Science Fiction Lesson Plans

Students can explore a literature genre through science fiction lesson plans.

By Dawn Dodson

Science Fiction Lesson Plan

When I begin teaching students about science fiction, I start by asking the following question -What are the differences between Natalie Babbitt's "Tuck Everlasting" and Lois Lowry's "The Giver"? The responses are always interesting, and few address genre. My students often view fantasy, and science fiction as one in the same. They can easily identify elements of fantasy, but often struggle to do the same for science fiction.

How do I help students differentiate between the two genres? By providing students with opportunities to read, think about, write, and discuss science fiction. Two successful strategies I use are literature circles and independent projects. There are many different methods in which to operate literature circles. You can assign each group a different novel within the same genre or theme, or you could have the whole class read the same novel. Literature circles are a good way to get students to think critically, and to discuss the themes and elements present within a novel.  

In my own classroom, I might divide students into groups of four or five, and assign both independent, and group work to be completed at the literature circle meeting. Independent work has included journal entries, comprehension questions ( teacher and student created), vocabulary, and an independent book project that is created by the teacher and student working collaboratively. Group assignments can include a "Question from Your Teacher", responding to student-created questions, and discussing an element, theme, or event that is pertinent to the novel or genre. In my class, each member has a discussion guide that is completed and turned in at the conclusion of the meeting.  In addition to the discussion guide, each student is individually responsible for writing a letter to the teacher summarizing the events of the meeting. The success of literature circles depends on whether students attending the meetings are prepared to discuss the novel, and share information. Discussion guides and independent assignments can be designed to help students recognize and focus on the elements of science fiction.

In addition to literature circles, independent book projects can be an effective way to help students think more critically about a novel. When teaching science fiction, I assign projects that involve creating a science fiction world (through diorama, board game, or a student-created story), or designing an invention that could be used in the future. The lesson plans below also provide opportunities for students to think critically about science fiction. By providing opportunities for students to take a closer look at science fiction, they can explore this unique form of fiction. Not sure where to begin? The following link provides a great list of science fiction novels that can lead to interesting classroom investigations, or enjoyable summer reading.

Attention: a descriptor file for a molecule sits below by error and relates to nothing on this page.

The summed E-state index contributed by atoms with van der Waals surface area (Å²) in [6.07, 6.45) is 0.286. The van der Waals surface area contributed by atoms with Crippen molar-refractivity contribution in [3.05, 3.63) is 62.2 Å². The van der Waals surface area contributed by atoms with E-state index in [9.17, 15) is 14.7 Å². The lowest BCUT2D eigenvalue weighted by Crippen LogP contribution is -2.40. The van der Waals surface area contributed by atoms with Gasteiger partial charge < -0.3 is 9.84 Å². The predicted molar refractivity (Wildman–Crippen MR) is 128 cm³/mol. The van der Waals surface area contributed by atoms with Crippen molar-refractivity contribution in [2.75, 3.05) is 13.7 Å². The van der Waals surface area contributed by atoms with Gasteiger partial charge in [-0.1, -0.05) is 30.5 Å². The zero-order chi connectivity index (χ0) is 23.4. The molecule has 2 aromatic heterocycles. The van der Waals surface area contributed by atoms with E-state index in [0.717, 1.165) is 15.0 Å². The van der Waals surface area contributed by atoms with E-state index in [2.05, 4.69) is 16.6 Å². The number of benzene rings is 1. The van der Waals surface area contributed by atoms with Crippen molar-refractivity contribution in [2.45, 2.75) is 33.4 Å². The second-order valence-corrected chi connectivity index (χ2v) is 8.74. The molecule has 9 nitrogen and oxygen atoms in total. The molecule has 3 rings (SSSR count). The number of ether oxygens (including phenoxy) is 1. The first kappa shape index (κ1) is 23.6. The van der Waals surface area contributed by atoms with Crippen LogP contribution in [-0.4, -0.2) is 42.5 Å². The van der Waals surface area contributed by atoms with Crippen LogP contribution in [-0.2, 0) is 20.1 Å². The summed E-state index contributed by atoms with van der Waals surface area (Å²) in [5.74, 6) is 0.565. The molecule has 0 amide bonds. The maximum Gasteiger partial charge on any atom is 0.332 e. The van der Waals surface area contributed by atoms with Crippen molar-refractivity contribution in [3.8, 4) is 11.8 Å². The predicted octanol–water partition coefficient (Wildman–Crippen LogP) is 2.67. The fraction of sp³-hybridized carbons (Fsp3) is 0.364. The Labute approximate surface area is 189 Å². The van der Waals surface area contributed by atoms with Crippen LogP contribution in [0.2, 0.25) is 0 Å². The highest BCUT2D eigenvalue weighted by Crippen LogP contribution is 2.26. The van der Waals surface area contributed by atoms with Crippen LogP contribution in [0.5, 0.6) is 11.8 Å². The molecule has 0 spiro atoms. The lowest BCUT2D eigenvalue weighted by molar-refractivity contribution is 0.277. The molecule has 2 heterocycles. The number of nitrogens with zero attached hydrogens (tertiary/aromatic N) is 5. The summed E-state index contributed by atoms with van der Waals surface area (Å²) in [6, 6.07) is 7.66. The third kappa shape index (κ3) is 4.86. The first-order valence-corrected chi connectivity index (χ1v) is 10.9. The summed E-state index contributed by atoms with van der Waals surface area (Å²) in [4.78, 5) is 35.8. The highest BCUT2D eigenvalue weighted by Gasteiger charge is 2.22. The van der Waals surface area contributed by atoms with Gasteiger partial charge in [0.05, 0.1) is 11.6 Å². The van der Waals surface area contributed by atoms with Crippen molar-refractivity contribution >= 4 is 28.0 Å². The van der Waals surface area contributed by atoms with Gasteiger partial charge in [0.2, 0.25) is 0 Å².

Science Fiction Lesson Plans:

Mission Possible: This lesson provides a great way for students to learn about the science fiction genre by creating their own futuristic inventions. Students study real world themes and events in order to create an invention. After the invention has been created, students write a movie-style dialogue telling about their inventions. 

Bringing Facts Into Science Fiction: This lesson has students write their own science fiction stories based on current events. Student's' stories include a setting, plot, and characters that tell a science fiction story based on current events. What a great way for students to apply their knowledge of science fiction elements!

Prize-Winning Prose: Students develop criteria in order to evaluate a selected text to win a "Kid Pulitzer." After students study the history of the Pulitzer prize, students make their own awards based on class novels. The class can vote on the overall winner after each student has presented his/her award winning book. This lesson is a great way to end any literature study.

Let's Get Critical: This lesson provides an activity for use after reading a novel. Students study published book reviews, and then write their own review to share with a classmate. Students focus on characters, setting, and plot to form their reviews. The goal of this lesson is to encourage a classmate to read the reviewed book.

Role Play Debate: Students learn to debate issues and themes within a novel. This lesson can be ongoing throughout the study of a novel. Students are first introduced to debating by studying the Lincoln-Douglas debate format. Students then assume the roles of the debate stakeholders, and debate selected issues. Peers are able to evaluate the performance of the debators at the conclusion of the debate.


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Dawn Dodson